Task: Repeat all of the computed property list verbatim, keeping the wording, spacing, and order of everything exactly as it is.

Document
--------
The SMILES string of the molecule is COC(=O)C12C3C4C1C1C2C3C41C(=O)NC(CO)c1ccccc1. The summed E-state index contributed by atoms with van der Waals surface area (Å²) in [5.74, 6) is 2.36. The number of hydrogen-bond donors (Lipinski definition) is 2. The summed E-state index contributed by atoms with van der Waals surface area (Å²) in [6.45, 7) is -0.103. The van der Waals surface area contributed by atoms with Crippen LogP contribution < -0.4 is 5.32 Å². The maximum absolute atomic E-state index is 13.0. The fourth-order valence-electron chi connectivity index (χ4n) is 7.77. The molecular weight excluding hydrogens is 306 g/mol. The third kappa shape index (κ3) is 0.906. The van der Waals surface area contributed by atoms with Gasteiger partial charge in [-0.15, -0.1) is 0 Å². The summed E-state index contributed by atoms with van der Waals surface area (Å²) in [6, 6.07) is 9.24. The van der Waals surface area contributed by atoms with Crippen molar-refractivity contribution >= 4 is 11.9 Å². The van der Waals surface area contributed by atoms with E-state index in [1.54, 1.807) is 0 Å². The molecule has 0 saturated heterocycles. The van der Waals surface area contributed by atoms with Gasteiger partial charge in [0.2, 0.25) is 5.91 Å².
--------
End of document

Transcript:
The SMILES string of the molecule is COC(=O)C12C3C4C1C1C2C3C41C(=O)NC(CO)c1ccccc1. The summed E-state index contributed by atoms with van der Waals surface area (Å²) in [5.74, 6) is 2.36. The number of hydrogen-bond donors (Lipinski definition) is 2. The summed E-state index contributed by atoms with van der Waals surface area (Å²) in [6.45, 7) is -0.103. The van der Waals surface area contributed by atoms with Crippen LogP contribution < -0.4 is 5.32 Å². The maximum absolute atomic E-state index is 13.0. The fourth-order valence-electron chi connectivity index (χ4n) is 7.77. The molecular weight excluding hydrogens is 306 g/mol. The third kappa shape index (κ3) is 0.906. The van der Waals surface area contributed by atoms with Gasteiger partial charge in [-0.15, -0.1) is 0 Å². The summed E-state index contributed by atoms with van der Waals surface area (Å²) in [6, 6.07) is 9.24. The van der Waals surface area contributed by atoms with Crippen molar-refractivity contribution >= 4 is 11.9 Å². The van der Waals surface area contributed by atoms with E-state index in [1.54, 1.807) is 0 Å². The molecule has 0 saturated heterocycles. The van der Waals surface area contributed by atoms with Gasteiger partial charge in [0.2, 0.25) is 5.91 Å².